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Electronic Musician

Electronic Musician September 2018

The new ELECTRONIC MUSICIAN is a “must have” resource for anyone who makes music, plays music, and shares music. Every issue includes "gig tested" product reviews on music gear, tons of how-to's, and interviews with today's stars revealing the secrets of their songwriting approaches and audio-production concepts.

国家:
United States
语言:
English
出版商:
Future Publishing Limited US
出版周期:
Monthly
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12 期号

本期

1
the future is now

Careful readers of EM may have noticed something different in these pages over the last couple of issues. Although it may seem subtle (nestled as it is at the bottom of page 8), it indicates a significant change: On April 4th, 2018, New-Bay Media was acquired by Future PLC, a “global platform for specialist media” with a wide-ranging portfolio of print titles, events and online content. The acquisition not only gives the UK-based publisher a major foothold into the U.S. market but provides them with a stable of business-to-business magazines. EM and keyboardmag.com are now part of Future’s Music division, which includes titles you may already be familiar with, such as Future Music, Computer Music and musicradar.com. A major benefit of this change is that it will allow us to tap…

3
timeless relevance

As the Editor-in-Chief of keyboardmag.com, it’s painful to admit that in 2018 very little of Contemporary Keyboard (or the early years of Keyboard) is available in reprints or online, though not for a lack of desire to make it happen. Just getting those issues onto the web, in an attractive and readable form, is not a trivial (nor inexpensive) task, and certainly not as simple as automatically scanning a bunch of back issues. Frankly, the resources were never allocated for such an endeavor. There is so much amazing stuff in the archive that should see the light of day once more. But I’m glad I was in the Editor’s chair when I got the email from Evon Burge about her idea of collecting the late David Burge’s Keyboard articles into a…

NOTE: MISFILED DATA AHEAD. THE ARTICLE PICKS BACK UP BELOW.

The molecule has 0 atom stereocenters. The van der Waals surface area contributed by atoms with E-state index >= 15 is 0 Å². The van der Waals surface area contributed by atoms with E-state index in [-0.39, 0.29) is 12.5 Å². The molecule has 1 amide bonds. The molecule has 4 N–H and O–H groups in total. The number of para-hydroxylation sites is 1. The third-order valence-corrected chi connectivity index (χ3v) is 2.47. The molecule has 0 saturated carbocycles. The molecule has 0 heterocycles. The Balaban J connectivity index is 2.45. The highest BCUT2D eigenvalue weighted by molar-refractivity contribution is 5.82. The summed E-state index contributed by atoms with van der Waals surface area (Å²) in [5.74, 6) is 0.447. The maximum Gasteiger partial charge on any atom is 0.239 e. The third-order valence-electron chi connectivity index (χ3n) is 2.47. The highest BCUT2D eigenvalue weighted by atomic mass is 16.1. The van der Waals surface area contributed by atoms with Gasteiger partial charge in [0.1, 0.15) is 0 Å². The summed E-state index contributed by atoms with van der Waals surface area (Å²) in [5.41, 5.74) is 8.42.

1
diy snapshots 2

4
new gear

1 BEST SERVICE/KEEPFOREST AIZERX MODERN DESIGNER TOOLKIT, AIZERX TRAILER SFX DESIGNER TOOLKIT Sound design software $299 and $399 HIGHLIGHTS Fully customizable sound libraries featuring signals, alarms, risers, benders, whooshes, transitions, and much more • smart sample randomization features to create unique content • synth-style parameters include filters, LFOs, 4-stage envelopes, x/y expression pad, and various sample-playback modes • Modern Designer includes drum kits such as Trap, Hip-hop, and Modern Hybrid • full version of Kontakt 5.8 recommended TARGET MARKET Composers, media professionals ANALYSIS Two software packages providing pro-level content and features that even beginners and inexperienced sound designers can use. bestservice.com 2 ALESIS NITRO MESH Electronic drum kit $349 HIGHLIGHTS 8-piece kit with mesh-head drum pads: 8” dual-zone snare, three 8” toms, kick-drum pad, and three 10” cymbals • crash-cymbal pad includes choke sensing • hi-hat pedal • 4-post aluminum rack •…

7
fumana

One of the most exciting Eurorack module releases in the past few months is the Frap Tools Fumana. Referred to as a Dual 16 Bands Spectral Editor [sic], the Fumana is based on the Buchla 296 and 296e Spectral Processor, which you could think of as a dynamic 16-band graphic EQ, where each frequency band under voltage control. The module’s purpose is to give you the ability to transfer the energy of eight frequency bands to another part of the spectrum, including movement from the even to odd bands, and vice versa. When I reviewed the Buchla 200e system for EM in 2011 (available at emusician.com), the 296e was one of my favorite modules to use—not only for vocoder-like duties, but as a wide ranging, real-time spectral processor of audio signals…

3
stereo or mono

For a brief moment in the ‘90s, I employed a stereo guitar rig. It comprised a Fender Pro Junior amplifier, used exclusively as a preamp by bypassing its speaker (though not its power tubes), plugged into a Marshall load box that sent the signal to an Alesis Quadraverb. From there it was split and sent into a stereo MOSFET power amp, and then into two custom-built 1x12 cabinets. The Quadraverb let me to run one side dry and the other with no original signal; just a slight pitch shift and delay. That kind of stereo rig is commonly known as “wet/dry,” with the processed signal emanating from one speaker and an un-processed signal coming out of the other to create a stereo spread. Another method of creating stereo is to use a…